Think in terms of a value proposition towards a customer need that is not being fulfilled by current providers and then build a profit formula around this. This is what Tata did with its Nano car. This is what defines value for customers and your company. Key processes and resources are other areas you want to focus on which is how the value will be delivered to customers and your company.

You may include a new process or improve an existing one. A good example is Walmart and its clearly defined purpose which helped a great deal- “Save money, live better’ plan. This simple purpose drove strategic decisions to find efficiencies, make smart decisions about productivity like investing in renewable energy, eliminating waste and selling sustainable products in more sustainable packaging. They also sacrificed short-term revenues and invested in upskilling its human resource. Walmart’s business model has been successful saving huge costs and also prompted most competition in the retail industry to follow suit.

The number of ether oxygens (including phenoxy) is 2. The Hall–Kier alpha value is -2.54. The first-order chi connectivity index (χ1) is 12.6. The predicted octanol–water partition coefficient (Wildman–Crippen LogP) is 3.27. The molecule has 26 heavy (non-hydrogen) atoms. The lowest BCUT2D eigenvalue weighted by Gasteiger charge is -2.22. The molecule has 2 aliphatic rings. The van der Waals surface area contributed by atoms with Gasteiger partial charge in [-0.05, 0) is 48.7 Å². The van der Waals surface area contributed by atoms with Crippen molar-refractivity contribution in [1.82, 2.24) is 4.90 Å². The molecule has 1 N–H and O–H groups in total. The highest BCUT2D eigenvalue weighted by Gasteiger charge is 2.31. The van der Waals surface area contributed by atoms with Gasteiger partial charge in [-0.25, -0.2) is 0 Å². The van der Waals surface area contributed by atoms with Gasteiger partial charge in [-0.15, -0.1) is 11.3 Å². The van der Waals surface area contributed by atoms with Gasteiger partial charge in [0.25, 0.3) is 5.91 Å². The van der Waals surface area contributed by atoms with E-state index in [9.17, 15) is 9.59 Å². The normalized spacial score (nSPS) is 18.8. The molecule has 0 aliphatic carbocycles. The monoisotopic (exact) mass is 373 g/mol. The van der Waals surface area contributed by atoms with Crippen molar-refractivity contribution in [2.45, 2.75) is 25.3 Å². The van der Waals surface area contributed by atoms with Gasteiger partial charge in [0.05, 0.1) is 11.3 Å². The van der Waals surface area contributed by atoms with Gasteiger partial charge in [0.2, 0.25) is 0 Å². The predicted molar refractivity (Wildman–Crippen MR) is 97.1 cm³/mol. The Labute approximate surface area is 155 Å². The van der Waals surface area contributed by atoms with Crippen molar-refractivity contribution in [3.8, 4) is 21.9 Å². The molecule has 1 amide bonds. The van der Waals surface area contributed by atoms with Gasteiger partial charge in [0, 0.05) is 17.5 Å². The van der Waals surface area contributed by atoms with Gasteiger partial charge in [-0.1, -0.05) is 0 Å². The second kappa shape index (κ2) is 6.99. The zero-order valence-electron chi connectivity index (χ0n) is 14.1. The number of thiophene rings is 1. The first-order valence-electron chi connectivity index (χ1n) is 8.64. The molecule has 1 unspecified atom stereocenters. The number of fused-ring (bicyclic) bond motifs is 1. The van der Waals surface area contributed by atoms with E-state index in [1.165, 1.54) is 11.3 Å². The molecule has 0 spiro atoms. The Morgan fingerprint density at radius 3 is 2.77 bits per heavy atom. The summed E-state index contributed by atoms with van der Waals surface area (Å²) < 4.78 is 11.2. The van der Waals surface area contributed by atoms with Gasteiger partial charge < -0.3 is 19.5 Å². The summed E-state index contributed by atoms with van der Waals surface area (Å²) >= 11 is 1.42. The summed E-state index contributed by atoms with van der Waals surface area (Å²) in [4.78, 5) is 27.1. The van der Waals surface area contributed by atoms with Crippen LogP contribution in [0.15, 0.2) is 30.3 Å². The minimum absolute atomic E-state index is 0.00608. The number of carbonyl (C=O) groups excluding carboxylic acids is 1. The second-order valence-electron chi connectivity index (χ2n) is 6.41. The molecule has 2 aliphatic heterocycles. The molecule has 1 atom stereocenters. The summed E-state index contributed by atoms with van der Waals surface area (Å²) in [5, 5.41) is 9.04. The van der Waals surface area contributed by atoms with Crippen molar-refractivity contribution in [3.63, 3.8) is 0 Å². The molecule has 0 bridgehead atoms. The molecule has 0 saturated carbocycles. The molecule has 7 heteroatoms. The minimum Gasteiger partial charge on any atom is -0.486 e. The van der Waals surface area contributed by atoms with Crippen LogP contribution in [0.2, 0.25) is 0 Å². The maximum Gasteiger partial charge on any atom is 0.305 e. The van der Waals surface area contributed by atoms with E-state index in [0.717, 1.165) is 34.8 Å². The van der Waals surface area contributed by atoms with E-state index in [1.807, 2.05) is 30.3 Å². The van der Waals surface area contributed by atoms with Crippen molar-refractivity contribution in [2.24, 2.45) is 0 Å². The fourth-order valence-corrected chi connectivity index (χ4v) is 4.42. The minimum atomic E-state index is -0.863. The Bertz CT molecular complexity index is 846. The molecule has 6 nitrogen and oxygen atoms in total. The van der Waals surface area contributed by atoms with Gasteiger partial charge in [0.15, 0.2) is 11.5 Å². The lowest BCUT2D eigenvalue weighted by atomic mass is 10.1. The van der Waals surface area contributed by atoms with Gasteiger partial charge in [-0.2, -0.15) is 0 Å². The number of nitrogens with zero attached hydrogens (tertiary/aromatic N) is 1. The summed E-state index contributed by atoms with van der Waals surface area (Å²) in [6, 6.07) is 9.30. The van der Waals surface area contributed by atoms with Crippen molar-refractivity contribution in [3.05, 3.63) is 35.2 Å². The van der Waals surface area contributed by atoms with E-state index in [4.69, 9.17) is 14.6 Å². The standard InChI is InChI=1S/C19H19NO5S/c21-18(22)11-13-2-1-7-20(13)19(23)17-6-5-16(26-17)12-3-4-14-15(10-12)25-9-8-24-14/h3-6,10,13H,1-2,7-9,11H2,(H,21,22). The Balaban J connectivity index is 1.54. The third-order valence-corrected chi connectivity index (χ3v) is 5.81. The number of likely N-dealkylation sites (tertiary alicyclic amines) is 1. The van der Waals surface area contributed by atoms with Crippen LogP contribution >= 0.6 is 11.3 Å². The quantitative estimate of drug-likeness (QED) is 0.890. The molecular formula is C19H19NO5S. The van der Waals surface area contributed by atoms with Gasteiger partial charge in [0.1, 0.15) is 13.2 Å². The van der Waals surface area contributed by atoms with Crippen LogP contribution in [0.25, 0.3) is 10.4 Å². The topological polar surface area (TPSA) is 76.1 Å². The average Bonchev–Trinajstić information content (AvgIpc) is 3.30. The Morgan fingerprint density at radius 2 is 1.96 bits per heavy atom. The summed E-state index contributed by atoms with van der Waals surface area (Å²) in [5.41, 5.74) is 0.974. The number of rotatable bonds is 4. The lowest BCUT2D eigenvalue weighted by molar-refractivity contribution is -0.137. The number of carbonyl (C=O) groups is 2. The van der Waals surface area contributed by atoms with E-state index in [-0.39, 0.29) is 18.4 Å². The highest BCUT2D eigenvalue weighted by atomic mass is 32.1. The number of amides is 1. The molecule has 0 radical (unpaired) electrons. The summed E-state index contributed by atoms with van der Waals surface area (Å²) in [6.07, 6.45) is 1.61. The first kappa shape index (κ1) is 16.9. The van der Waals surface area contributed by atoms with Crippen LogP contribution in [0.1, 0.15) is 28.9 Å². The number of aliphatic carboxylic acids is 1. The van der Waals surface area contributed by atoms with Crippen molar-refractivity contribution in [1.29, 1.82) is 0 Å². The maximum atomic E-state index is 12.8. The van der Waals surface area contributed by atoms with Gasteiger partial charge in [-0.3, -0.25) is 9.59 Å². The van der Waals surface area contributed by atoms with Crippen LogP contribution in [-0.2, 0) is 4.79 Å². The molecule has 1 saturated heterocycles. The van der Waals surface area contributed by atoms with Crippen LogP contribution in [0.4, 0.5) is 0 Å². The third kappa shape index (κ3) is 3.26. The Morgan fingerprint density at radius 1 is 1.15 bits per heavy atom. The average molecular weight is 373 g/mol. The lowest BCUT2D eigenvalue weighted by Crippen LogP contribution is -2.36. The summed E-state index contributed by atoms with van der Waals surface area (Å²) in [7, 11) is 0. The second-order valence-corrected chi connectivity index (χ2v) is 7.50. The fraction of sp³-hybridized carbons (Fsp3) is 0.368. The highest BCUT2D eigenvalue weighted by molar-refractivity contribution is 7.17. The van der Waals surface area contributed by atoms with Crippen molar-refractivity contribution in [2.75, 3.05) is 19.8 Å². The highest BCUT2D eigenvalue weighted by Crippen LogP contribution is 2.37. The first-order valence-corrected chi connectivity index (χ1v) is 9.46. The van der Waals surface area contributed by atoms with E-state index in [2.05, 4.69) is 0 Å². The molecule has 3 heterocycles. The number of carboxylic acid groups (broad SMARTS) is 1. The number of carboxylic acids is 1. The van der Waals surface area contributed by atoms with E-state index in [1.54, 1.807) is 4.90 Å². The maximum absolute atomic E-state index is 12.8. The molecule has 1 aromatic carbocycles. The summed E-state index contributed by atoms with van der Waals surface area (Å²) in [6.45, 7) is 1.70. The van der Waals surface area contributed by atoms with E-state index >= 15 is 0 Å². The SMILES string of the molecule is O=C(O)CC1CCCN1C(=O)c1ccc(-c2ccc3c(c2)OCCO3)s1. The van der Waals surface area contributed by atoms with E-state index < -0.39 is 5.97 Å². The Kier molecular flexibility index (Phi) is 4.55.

Talking about change is not enough. You have to be able to talk real numbers. Otherwise why would anyone want a change you are proposing? In most cases, you may find yourself having to convince decision makers to forfeit short term returns, putting the firm’s long-term welfare above all else. This is exactly what Doug McMillon did a few years ago at Walmart.  America’s top retailer had to make a tough decision.